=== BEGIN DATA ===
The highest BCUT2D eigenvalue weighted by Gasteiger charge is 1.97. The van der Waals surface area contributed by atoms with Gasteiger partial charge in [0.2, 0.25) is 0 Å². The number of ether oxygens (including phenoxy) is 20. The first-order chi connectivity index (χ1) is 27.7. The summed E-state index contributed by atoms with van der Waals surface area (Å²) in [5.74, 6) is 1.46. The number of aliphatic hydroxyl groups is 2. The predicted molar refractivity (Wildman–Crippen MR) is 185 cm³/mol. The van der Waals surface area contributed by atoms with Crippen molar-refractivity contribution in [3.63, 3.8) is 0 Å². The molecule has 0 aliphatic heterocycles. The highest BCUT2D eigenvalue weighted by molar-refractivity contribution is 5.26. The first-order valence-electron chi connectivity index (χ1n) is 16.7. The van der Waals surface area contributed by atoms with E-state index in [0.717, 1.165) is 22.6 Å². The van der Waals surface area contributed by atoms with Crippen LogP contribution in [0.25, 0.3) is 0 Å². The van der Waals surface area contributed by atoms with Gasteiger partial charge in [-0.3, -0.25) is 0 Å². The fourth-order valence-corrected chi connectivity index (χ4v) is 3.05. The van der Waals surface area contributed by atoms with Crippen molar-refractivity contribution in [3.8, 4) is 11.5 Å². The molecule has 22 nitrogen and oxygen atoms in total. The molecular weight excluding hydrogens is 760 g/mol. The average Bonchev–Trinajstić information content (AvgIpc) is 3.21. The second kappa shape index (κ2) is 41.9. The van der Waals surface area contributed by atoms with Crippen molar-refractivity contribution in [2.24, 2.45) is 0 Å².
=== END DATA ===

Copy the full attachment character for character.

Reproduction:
The highest BCUT2D eigenvalue weighted by Gasteiger charge is 1.97. The van der Waals surface area contributed by atoms with Gasteiger partial charge in [0.2, 0.25) is 0 Å². The number of ether oxygens (including phenoxy) is 20. The first-order chi connectivity index (χ1) is 27.7. The summed E-state index contributed by atoms with van der Waals surface area (Å²) in [5.74, 6) is 1.46. The number of aliphatic hydroxyl groups is 2. The predicted molar refractivity (Wildman–Crippen MR) is 185 cm³/mol. The van der Waals surface area contributed by atoms with Crippen molar-refractivity contribution in [3.63, 3.8) is 0 Å². The molecule has 0 aliphatic heterocycles. The highest BCUT2D eigenvalue weighted by molar-refractivity contribution is 5.26. The first-order valence-electron chi connectivity index (χ1n) is 16.7. The van der Waals surface area contributed by atoms with E-state index in [0.717, 1.165) is 22.6 Å². The van der Waals surface area contributed by atoms with Crippen LogP contribution in [0.25, 0.3) is 0 Å². The van der Waals surface area contributed by atoms with Gasteiger partial charge in [-0.3, -0.25) is 0 Å². The fourth-order valence-corrected chi connectivity index (χ4v) is 3.05. The van der Waals surface area contributed by atoms with Crippen molar-refractivity contribution in [3.8, 4) is 11.5 Å². The molecule has 22 nitrogen and oxygen atoms in total. The molecular weight excluding hydrogens is 760 g/mol. The average Bonchev–Trinajstić information content (AvgIpc) is 3.21. The second kappa shape index (κ2) is 41.9. The van der Waals surface area contributed by atoms with Crippen molar-refractivity contribution in [2.24, 2.45) is 0 Å².